Tuesday, April 17, 2007

Don't Feel Too Bad...

News Sentinel Editor Jack McElroy issues a "mea culpa" of sorts on his site in regards to the headline in this morning's paper:
Blood on their hands: Did Va. Tech officials do enough?

McElroy explains a bit the thinking behind the headline:
The newspaper's story, we knew, could not and should not simply recite what occurred as if we were delivering fresh news. Instead, we knew we would have to examine new angles. Likewise, a straight headline reporting the massacre would seem quite dated, and the suggestion was made to look for a quote that might serve as a headline, advancing the story and reflecting its emotional impact.
Jack shouldn't feel too badly, since the Sentinel was trying to think ahead and project out what would be of interest the next morning. However NBC News Nightline last night presented an hour's worth of "coverage" that was little more than thinly-veiled accusations, innuendo, and "I wonder if..." masquerading as same-evening coverage of the massacre. Throughout the broadcast (at least the first half, after which I couldn't watch any more through my disgust) the NBC News staff floated all kinds of questions like, "Did administration officials do enough" without real evidence at that point to back any kinds of questions up.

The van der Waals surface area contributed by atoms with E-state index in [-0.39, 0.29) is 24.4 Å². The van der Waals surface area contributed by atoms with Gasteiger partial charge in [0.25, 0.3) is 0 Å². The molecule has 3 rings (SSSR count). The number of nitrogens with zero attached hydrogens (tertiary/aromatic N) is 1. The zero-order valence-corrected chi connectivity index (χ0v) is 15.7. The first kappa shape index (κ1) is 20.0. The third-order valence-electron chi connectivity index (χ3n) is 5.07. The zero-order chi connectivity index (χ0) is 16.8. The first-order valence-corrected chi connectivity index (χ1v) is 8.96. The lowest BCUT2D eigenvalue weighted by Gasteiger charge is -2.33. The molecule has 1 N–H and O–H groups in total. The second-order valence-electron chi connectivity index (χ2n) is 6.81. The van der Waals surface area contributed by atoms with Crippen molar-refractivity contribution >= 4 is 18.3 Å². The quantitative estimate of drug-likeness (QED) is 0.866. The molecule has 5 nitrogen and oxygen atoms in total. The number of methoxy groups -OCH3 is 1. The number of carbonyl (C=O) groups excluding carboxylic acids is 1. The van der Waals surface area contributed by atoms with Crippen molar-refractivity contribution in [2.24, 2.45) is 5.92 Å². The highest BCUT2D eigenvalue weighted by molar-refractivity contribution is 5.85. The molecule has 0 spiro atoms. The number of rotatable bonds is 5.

We hear it all the time these days...no questions may exist in a particular controversy until a reporter floats out a speculative question or two - then through repetition the questions become accusations and reputations are ruined.

I'm not saying they're at all untrue - the Va. Tech officials may have a lot to answer for in the days and weeks ahead - but at that point in the story it was too soon for the media to begin pointing fingers, winking and nudging the hand of blame away from the shooter and toward the school.

But it's all in the name of ratings, of course. Sensationalism is the norm, and just reporting the facts is boring.

News Sentinel, at least you tried to think ahead. You deal with an impossible 24-hour news story turnaround in an instant access news world. But NBC has no such excuse.

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